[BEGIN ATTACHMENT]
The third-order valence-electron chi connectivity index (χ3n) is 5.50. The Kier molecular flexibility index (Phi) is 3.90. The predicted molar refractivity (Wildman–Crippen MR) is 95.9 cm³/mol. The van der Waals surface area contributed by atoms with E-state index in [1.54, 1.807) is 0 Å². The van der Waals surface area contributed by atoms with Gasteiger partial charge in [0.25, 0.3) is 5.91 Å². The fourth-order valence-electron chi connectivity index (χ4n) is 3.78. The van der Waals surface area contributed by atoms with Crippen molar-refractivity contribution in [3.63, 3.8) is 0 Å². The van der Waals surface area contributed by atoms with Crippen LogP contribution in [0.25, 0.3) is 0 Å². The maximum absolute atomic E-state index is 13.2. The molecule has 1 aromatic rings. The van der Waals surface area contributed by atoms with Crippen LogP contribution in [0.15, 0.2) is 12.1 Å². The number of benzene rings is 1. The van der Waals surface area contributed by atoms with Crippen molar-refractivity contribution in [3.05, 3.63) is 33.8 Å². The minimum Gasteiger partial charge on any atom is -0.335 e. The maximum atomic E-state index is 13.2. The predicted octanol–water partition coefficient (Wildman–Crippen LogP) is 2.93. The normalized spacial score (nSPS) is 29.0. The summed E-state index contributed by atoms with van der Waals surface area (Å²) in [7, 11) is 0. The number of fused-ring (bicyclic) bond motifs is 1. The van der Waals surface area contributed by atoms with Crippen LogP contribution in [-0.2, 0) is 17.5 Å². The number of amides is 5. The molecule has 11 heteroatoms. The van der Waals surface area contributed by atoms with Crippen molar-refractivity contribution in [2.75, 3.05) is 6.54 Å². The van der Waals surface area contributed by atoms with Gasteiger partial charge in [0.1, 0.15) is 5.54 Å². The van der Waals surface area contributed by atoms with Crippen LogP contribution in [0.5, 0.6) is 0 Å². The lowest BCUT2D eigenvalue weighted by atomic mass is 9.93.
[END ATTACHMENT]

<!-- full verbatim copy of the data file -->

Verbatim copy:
The third-order valence-electron chi connectivity index (χ3n) is 5.50. The Kier molecular flexibility index (Phi) is 3.90. The predicted molar refractivity (Wildman–Crippen MR) is 95.9 cm³/mol. The van der Waals surface area contributed by atoms with E-state index in [1.54, 1.807) is 0 Å². The van der Waals surface area contributed by atoms with Gasteiger partial charge in [0.25, 0.3) is 5.91 Å². The fourth-order valence-electron chi connectivity index (χ4n) is 3.78. The van der Waals surface area contributed by atoms with Crippen molar-refractivity contribution in [3.63, 3.8) is 0 Å². The van der Waals surface area contributed by atoms with Crippen LogP contribution in [0.25, 0.3) is 0 Å². The maximum absolute atomic E-state index is 13.2. The molecule has 1 aromatic rings. The van der Waals surface area contributed by atoms with Crippen LogP contribution in [0.15, 0.2) is 12.1 Å². The number of benzene rings is 1. The van der Waals surface area contributed by atoms with Crippen molar-refractivity contribution in [3.05, 3.63) is 33.8 Å². The minimum Gasteiger partial charge on any atom is -0.335 e. The maximum atomic E-state index is 13.2. The predicted octanol–water partition coefficient (Wildman–Crippen LogP) is 2.93. The normalized spacial score (nSPS) is 29.0. The summed E-state index contributed by atoms with van der Waals surface area (Å²) in [7, 11) is 0. The number of fused-ring (bicyclic) bond motifs is 1. The van der Waals surface area contributed by atoms with Crippen LogP contribution in [-0.2, 0) is 17.5 Å². The number of amides is 5. The molecule has 11 heteroatoms. The van der Waals surface area contributed by atoms with Crippen molar-refractivity contribution in [2.75, 3.05) is 6.54 Å². The van der Waals surface area contributed by atoms with Gasteiger partial charge in [0.1, 0.15) is 5.54 Å². The van der Waals surface area contributed by atoms with Crippen LogP contribution in [0.5, 0.6) is 0 Å². The lowest BCUT2D eigenvalue weighted by atomic mass is 9.93.